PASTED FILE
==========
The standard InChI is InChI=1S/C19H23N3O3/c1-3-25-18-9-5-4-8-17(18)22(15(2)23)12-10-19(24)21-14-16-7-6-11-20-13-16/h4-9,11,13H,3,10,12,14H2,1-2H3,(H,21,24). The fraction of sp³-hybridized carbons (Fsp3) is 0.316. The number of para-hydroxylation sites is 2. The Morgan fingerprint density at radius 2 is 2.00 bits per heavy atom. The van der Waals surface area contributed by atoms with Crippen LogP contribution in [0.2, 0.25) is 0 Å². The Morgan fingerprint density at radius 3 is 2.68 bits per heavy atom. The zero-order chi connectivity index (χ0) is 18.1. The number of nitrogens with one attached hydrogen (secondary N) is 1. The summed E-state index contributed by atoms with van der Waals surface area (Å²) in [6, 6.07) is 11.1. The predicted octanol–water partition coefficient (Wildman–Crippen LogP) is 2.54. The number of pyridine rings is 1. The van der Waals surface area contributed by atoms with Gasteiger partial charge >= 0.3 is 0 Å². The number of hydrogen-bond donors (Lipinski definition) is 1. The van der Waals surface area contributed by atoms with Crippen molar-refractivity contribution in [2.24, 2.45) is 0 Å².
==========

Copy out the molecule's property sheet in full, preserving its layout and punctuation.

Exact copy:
The standard InChI is InChI=1S/C19H23N3O3/c1-3-25-18-9-5-4-8-17(18)22(15(2)23)12-10-19(24)21-14-16-7-6-11-20-13-16/h4-9,11,13H,3,10,12,14H2,1-2H3,(H,21,24). The fraction of sp³-hybridized carbons (Fsp3) is 0.316. The number of para-hydroxylation sites is 2. The Morgan fingerprint density at radius 2 is 2.00 bits per heavy atom. The van der Waals surface area contributed by atoms with Crippen LogP contribution in [0.2, 0.25) is 0 Å². The Morgan fingerprint density at radius 3 is 2.68 bits per heavy atom. The zero-order chi connectivity index (χ0) is 18.1. The number of nitrogens with one attached hydrogen (secondary N) is 1. The summed E-state index contributed by atoms with van der Waals surface area (Å²) in [6, 6.07) is 11.1. The predicted octanol–water partition coefficient (Wildman–Crippen LogP) is 2.54. The number of pyridine rings is 1. The van der Waals surface area contributed by atoms with Gasteiger partial charge >= 0.3 is 0 Å². The number of hydrogen-bond donors (Lipinski definition) is 1. The van der Waals surface area contributed by atoms with Crippen molar-refractivity contribution in [2.24, 2.45) is 0 Å².